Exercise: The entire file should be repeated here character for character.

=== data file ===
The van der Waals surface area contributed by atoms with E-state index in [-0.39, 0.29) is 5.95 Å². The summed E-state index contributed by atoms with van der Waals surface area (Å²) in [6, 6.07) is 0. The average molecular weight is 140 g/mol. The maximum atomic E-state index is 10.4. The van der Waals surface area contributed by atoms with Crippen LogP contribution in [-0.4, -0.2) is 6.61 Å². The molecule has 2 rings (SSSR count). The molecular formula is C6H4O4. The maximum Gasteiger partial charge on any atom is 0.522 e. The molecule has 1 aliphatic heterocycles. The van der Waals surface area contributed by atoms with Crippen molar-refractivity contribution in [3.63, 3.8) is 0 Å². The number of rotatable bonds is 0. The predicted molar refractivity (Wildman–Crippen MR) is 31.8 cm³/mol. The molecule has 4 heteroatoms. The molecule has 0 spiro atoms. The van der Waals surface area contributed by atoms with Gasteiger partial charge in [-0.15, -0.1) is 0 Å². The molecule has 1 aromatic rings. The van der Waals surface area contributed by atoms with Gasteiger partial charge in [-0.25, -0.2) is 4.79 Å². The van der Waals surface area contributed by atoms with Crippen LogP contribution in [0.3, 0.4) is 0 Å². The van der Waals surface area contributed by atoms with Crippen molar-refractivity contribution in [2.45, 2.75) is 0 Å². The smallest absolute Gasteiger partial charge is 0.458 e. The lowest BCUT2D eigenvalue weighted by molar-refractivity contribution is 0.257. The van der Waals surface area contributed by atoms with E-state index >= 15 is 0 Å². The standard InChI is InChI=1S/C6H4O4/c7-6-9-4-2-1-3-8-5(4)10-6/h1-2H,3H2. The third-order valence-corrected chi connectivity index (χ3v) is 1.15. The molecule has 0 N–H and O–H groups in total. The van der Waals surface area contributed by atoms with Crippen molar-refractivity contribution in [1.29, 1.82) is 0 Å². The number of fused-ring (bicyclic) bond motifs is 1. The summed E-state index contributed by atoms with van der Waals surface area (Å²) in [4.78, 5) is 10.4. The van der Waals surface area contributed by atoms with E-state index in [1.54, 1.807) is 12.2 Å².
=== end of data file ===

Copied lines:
The van der Waals surface area contributed by atoms with E-state index in [-0.39, 0.29) is 5.95 Å². The summed E-state index contributed by atoms with van der Waals surface area (Å²) in [6, 6.07) is 0. The average molecular weight is 140 g/mol. The maximum atomic E-state index is 10.4. The van der Waals surface area contributed by atoms with Crippen LogP contribution in [-0.4, -0.2) is 6.61 Å². The molecule has 2 rings (SSSR count). The molecular formula is C6H4O4. The maximum Gasteiger partial charge on any atom is 0.522 e. The molecule has 1 aliphatic heterocycles. The van der Waals surface area contributed by atoms with Crippen molar-refractivity contribution in [3.63, 3.8) is 0 Å². The number of rotatable bonds is 0. The predicted molar refractivity (Wildman–Crippen MR) is 31.8 cm³/mol. The molecule has 4 heteroatoms. The molecule has 0 spiro atoms. The van der Waals surface area contributed by atoms with Gasteiger partial charge in [-0.15, -0.1) is 0 Å². The molecule has 1 aromatic rings. The van der Waals surface area contributed by atoms with Gasteiger partial charge in [-0.25, -0.2) is 4.79 Å². The van der Waals surface area contributed by atoms with Crippen LogP contribution in [0.3, 0.4) is 0 Å². The van der Waals surface area contributed by atoms with Crippen molar-refractivity contribution in [2.45, 2.75) is 0 Å². The smallest absolute Gasteiger partial charge is 0.458 e. The lowest BCUT2D eigenvalue weighted by molar-refractivity contribution is 0.257. The van der Waals surface area contributed by atoms with E-state index >= 15 is 0 Å². The standard InChI is InChI=1S/C6H4O4/c7-6-9-4-2-1-3-8-5(4)10-6/h1-2H,3H2. The third-order valence-corrected chi connectivity index (χ3v) is 1.15. The molecule has 0 N–H and O–H groups in total. The van der Waals surface area contributed by atoms with Crippen molar-refractivity contribution in [1.29, 1.82) is 0 Å². The number of fused-ring (bicyclic) bond motifs is 1. The summed E-state index contributed by atoms with van der Waals surface area (Å²) in [4.78, 5) is 10.4. The van der Waals surface area contributed by atoms with E-state index in [1.54, 1.807) is 12.2 Å².